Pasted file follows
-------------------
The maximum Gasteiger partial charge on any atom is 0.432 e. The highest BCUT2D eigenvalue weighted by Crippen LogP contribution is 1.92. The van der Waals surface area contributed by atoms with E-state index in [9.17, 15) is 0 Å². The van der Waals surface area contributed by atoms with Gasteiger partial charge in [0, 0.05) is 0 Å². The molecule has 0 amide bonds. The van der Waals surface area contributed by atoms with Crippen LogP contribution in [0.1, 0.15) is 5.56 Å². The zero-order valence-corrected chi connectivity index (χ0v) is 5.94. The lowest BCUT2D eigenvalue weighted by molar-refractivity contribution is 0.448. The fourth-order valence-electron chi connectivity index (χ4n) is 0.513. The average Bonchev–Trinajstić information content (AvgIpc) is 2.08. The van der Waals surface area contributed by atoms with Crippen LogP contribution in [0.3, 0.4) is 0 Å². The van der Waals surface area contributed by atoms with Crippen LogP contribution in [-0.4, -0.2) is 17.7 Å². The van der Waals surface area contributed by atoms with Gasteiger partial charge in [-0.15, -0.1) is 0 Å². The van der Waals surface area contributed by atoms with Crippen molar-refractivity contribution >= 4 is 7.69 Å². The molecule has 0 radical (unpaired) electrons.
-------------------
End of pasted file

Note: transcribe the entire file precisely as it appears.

The maximum Gasteiger partial charge on any atom is 0.432 e. The highest BCUT2D eigenvalue weighted by Crippen LogP contribution is 1.92. The van der Waals surface area contributed by atoms with E-state index in [9.17, 15) is 0 Å². The van der Waals surface area contributed by atoms with Gasteiger partial charge in [0, 0.05) is 0 Å². The molecule has 0 amide bonds. The van der Waals surface area contributed by atoms with Crippen LogP contribution in [0.1, 0.15) is 5.56 Å². The zero-order valence-corrected chi connectivity index (χ0v) is 5.94. The lowest BCUT2D eigenvalue weighted by molar-refractivity contribution is 0.448. The fourth-order valence-electron chi connectivity index (χ4n) is 0.513. The average Bonchev–Trinajstić information content (AvgIpc) is 2.08. The van der Waals surface area contributed by atoms with Crippen LogP contribution in [0.3, 0.4) is 0 Å². The van der Waals surface area contributed by atoms with Crippen LogP contribution in [-0.4, -0.2) is 17.7 Å². The van der Waals surface area contributed by atoms with Gasteiger partial charge in [-0.15, -0.1) is 0 Å². The van der Waals surface area contributed by atoms with Crippen molar-refractivity contribution >= 4 is 7.69 Å². The molecule has 0 radical (unpaired) electrons.